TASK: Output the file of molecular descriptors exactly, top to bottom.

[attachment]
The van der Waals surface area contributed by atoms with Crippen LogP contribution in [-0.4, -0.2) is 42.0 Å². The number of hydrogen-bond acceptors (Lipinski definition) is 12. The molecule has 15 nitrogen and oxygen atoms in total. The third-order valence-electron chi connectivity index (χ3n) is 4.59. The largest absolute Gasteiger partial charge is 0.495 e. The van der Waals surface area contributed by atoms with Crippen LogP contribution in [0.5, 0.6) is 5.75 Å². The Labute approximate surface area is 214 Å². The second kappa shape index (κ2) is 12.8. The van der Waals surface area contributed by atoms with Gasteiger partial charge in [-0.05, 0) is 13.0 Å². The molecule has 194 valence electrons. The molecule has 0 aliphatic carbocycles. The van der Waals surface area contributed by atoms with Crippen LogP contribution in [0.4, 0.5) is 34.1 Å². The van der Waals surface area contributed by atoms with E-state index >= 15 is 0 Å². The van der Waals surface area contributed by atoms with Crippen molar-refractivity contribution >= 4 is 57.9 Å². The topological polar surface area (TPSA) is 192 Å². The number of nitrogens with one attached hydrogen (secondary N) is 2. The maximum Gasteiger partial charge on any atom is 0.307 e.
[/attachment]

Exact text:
The van der Waals surface area contributed by atoms with Crippen LogP contribution in [-0.4, -0.2) is 42.0 Å². The number of hydrogen-bond acceptors (Lipinski definition) is 12. The molecule has 15 nitrogen and oxygen atoms in total. The third-order valence-electron chi connectivity index (χ3n) is 4.59. The largest absolute Gasteiger partial charge is 0.495 e. The van der Waals surface area contributed by atoms with Crippen LogP contribution in [0.5, 0.6) is 5.75 Å². The Labute approximate surface area is 214 Å². The second kappa shape index (κ2) is 12.8. The van der Waals surface area contributed by atoms with Gasteiger partial charge in [-0.05, 0) is 13.0 Å². The molecule has 194 valence electrons. The molecule has 0 aliphatic carbocycles. The van der Waals surface area contributed by atoms with Crippen LogP contribution in [0.4, 0.5) is 34.1 Å². The van der Waals surface area contributed by atoms with E-state index >= 15 is 0 Å². The van der Waals surface area contributed by atoms with Crippen molar-refractivity contribution >= 4 is 57.9 Å². The topological polar surface area (TPSA) is 192 Å². The number of nitrogens with one attached hydrogen (secondary N) is 2. The maximum Gasteiger partial charge on any atom is 0.307 e.